On Wednesday, British Prime Minister Theresa May said she was bitterly disappointed by the decision made by the U.S. to place tariffs on Bombardier jets. May promised to protect jobs for thousands in Northern Ireland that this ruling has put at risk.
The British government said that the stance by Boeing was not justified and not the type of position it would expect from one of its long-term partners.
May asked President Donald Trump for help in finding a solution to the trade dispute between Boeing and Bombardier, but on Tuesday the U.S. Department of Commerce imposed an anti-subsidy duty of almost 220% on the Bombardier jets.
Though just a preliminary decision, it upset Canada, the home base of Bombardier and created more pressure for May.
The British government is supported by just a small party in Northern Ireland and looks at the U.S. as its best ally as Britain nears its exit from the European Union in just two years.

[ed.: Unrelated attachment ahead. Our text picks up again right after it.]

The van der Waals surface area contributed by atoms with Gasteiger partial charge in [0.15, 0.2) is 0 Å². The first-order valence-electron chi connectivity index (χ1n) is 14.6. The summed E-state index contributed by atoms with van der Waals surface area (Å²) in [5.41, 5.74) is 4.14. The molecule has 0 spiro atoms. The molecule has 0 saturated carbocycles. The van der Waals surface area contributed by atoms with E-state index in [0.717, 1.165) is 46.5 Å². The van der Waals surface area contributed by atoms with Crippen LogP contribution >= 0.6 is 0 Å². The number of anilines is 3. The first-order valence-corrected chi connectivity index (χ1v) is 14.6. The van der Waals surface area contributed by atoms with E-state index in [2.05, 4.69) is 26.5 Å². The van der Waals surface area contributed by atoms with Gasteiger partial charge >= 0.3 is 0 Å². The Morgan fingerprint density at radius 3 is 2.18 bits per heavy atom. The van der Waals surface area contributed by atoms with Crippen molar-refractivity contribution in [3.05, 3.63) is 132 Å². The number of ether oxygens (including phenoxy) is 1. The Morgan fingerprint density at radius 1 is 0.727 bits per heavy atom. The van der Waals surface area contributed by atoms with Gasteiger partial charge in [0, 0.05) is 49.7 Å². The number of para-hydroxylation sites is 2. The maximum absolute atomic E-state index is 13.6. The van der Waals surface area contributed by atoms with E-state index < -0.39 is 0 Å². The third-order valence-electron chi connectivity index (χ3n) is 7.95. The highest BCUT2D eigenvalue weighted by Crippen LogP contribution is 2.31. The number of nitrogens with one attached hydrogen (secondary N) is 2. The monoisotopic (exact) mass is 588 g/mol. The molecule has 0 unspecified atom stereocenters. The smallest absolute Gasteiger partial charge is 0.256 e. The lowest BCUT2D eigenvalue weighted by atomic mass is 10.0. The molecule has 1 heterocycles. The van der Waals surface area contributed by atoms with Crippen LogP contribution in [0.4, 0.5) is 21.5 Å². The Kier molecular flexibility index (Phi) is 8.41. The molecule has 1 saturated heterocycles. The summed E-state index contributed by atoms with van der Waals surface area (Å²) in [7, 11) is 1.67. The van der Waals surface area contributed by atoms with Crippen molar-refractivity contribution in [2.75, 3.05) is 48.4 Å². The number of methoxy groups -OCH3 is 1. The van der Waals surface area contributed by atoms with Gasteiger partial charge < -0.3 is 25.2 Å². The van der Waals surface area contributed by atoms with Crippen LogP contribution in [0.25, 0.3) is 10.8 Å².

May promised that the British government would continue working with Bombardier to protect the important jobs in Northern Ireland.
This ruling brings into risk over 4,200 jobs at a Northern Ireland Bombardier plant where the CSeries 110 to 130-seat jets are made.
Boeing, the largest aerospace company in the world, accused its competitor Bombardier of dumping the CSeries aircraft in the U.S. and says the plane is being subsidized unfairly by the government of Canada, a charge denied by Bombardier.
The Commerce Department in the U.S. said the 220% duty was imposed on the new jets from Bombardier after a preliminary finding was made of subsidization.
The foreign affairs minister in Canada Chrystia Freeland has said that Canada disagrees strongly with countervailing duty and anti-dumping investigations into imports of civil aircraft from Canada.
While handling talks related to Brexit, May lobbied the U.S. hard and personally intervened with Trump, who has a theme for his administration of America First, to get one of the U.S. industry titans to back off.
However, the decision has increased the pressure domestically on May as she tries to continue her talks with the European Union about Britain’s exit.
After she lost her majority in an election held in June, May has become dependent upon the Northern Irish Democratic Unionist Party in Parliament.
The DUP it would be fighting to keep the plant open in Belfast, the largest manufacturing employer in Northern Ireland.